Craig Joubert warned Wales captain Sam Warburton that any further infringement from his men would see one of the sent to the sin bin, after Taulupe Faletau was penalised for kicking the ball out of Aussie hands.
Foley went for the posts and edged the Wallabies in front once again, but Biggar was unable to respond as he missed his first penalty of the tournament so far.
The last action of the half saw Matt Giteau almost fire home a 55 metre three pointer, but his decent effort did not quite have the legs.
No further score in the first 10 minutes of the second half, but the relentless pace and brutality did not let up.
Faletau was again marked for a neck roll but conceded nothing more than a penalty, and Foley doubled the Wallabies’ lead on 51 minutes.
Huge pressure from Wales once again began to tell, and they looked to turn the screw as scrumhalf Will Genia was shown a yellow card for Australia.
Faletau was at the centre of another key moment as he looked to have scored the first try of the game. However, the TMO identified that he lost the ball forward when trying to ground it.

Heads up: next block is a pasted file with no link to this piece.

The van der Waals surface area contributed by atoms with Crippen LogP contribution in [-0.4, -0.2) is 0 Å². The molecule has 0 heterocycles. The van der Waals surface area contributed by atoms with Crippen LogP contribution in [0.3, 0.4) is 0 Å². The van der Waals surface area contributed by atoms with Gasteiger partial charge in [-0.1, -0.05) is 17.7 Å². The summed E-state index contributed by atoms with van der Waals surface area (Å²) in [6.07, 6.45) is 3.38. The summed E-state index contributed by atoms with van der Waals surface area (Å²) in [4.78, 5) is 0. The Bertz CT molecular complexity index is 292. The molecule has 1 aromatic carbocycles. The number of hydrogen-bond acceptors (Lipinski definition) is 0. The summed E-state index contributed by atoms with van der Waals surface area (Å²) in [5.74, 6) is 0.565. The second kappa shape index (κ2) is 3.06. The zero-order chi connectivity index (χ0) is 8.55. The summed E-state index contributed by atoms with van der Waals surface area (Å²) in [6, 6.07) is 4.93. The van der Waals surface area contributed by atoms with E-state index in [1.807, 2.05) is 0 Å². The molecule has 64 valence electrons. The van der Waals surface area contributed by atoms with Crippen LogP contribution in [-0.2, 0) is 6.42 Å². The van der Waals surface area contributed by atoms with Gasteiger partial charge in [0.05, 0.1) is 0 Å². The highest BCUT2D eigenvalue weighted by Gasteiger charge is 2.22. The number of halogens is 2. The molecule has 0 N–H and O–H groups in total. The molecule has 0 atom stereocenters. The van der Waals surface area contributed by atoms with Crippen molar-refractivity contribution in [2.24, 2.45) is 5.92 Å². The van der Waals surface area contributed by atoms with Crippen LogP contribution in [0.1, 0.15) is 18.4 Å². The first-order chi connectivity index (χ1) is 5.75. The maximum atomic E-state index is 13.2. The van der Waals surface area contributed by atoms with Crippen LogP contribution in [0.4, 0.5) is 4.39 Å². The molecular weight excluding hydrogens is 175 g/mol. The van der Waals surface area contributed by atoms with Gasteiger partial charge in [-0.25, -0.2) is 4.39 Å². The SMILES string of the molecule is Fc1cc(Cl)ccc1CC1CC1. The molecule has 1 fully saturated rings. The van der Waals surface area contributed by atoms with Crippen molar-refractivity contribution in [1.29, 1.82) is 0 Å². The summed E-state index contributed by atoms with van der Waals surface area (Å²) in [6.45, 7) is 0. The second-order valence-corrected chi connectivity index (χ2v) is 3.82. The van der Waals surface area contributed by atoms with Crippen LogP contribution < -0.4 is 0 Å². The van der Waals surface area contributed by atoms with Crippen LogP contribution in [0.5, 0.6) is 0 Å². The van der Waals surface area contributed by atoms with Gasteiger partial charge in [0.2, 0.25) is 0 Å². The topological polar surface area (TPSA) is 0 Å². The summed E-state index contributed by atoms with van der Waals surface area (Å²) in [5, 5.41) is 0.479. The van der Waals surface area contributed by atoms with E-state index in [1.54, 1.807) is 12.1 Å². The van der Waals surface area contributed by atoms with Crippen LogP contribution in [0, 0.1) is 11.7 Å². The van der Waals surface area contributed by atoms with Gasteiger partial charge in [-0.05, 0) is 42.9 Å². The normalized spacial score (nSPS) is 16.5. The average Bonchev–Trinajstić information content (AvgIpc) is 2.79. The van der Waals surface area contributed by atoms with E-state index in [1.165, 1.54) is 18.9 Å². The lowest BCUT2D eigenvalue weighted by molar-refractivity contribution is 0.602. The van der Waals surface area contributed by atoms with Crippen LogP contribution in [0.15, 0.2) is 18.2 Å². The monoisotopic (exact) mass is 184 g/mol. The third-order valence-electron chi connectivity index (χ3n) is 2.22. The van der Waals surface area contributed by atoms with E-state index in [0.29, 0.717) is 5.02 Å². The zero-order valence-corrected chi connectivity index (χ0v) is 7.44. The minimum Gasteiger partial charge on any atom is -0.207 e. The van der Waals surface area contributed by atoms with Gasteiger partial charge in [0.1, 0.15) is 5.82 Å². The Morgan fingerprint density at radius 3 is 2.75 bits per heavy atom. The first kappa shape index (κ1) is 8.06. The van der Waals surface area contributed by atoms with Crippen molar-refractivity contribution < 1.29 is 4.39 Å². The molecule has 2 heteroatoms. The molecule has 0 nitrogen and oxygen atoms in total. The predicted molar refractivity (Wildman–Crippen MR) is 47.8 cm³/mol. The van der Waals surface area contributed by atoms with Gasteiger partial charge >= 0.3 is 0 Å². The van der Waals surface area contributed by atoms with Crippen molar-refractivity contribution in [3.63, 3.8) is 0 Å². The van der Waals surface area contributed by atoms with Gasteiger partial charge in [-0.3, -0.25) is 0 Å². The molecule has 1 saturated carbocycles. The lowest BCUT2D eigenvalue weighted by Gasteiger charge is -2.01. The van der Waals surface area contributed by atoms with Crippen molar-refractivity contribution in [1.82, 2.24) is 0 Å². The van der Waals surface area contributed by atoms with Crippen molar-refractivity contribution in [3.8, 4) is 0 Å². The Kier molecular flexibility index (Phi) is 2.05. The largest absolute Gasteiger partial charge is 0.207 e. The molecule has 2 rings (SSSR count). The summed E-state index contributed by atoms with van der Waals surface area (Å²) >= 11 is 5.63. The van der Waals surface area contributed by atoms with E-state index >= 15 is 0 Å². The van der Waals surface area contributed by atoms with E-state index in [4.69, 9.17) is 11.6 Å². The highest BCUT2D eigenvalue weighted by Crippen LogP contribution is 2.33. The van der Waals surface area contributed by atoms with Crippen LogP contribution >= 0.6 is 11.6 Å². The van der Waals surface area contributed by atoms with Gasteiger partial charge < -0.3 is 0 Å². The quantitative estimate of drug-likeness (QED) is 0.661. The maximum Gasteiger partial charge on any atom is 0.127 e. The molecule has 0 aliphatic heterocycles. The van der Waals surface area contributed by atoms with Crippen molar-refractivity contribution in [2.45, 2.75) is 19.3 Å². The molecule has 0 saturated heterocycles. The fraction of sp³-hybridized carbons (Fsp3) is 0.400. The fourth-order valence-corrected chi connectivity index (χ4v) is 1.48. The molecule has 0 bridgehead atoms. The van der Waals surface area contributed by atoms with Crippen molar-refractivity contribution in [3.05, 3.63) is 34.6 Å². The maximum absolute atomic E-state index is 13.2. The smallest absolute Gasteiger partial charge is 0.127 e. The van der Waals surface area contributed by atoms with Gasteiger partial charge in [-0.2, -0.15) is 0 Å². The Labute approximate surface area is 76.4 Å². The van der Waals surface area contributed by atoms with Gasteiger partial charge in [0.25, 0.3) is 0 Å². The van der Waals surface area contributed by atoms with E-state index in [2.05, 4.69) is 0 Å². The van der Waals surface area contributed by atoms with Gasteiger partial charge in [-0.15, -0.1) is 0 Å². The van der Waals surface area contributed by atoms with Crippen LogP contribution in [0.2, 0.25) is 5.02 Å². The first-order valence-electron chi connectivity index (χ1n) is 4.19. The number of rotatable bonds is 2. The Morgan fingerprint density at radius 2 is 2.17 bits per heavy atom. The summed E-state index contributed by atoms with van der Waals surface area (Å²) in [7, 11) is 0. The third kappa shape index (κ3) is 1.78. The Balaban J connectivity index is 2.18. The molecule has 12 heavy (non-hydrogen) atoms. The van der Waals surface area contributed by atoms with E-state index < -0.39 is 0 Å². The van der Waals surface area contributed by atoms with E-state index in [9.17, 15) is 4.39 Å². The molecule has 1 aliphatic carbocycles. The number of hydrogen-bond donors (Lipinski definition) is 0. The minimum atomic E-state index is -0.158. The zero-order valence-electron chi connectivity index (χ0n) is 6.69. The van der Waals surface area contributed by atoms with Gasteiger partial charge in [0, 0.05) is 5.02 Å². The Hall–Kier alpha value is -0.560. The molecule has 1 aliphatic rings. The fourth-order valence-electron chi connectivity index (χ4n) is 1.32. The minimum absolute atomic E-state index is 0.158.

Disaster for Australia on the hour mark as a second player was sent to the bin, with lock Dean Mumm also seeing yellow.
A battered and bruised David Pocock was substituted for Rob Simmons, with the quarter final in Michael Cheika’s forethoughts.
Wales were odds on to score that elusive try with a clear overlap down the right wing, but George North was remarkably held up by substitute Ben McCalman.
Australia defended as if they had a two man advantage rather than deficit, with a Herculean effort withstanding wave after wave of relentless Welsh attack.
The men in gold continued to show their Championship credentials as they came away unscathed from a tense 10 minutes.
Australia almost scored a try whilst still one man down but it was soon 15 v 15 once again and Foley scored the first points of the half to make it 15-6.
It was Wales’ turn to go a man down on 77 minutes as Alex Cuthbert was guilty of committing a deliberate knock on with Australia threatening to score the first try of the game.
Foley squandered the chance to kill the game off and surpass Greig Laidlaw as top points scorer at this World Cup, but they held on to win this scrap 15-6.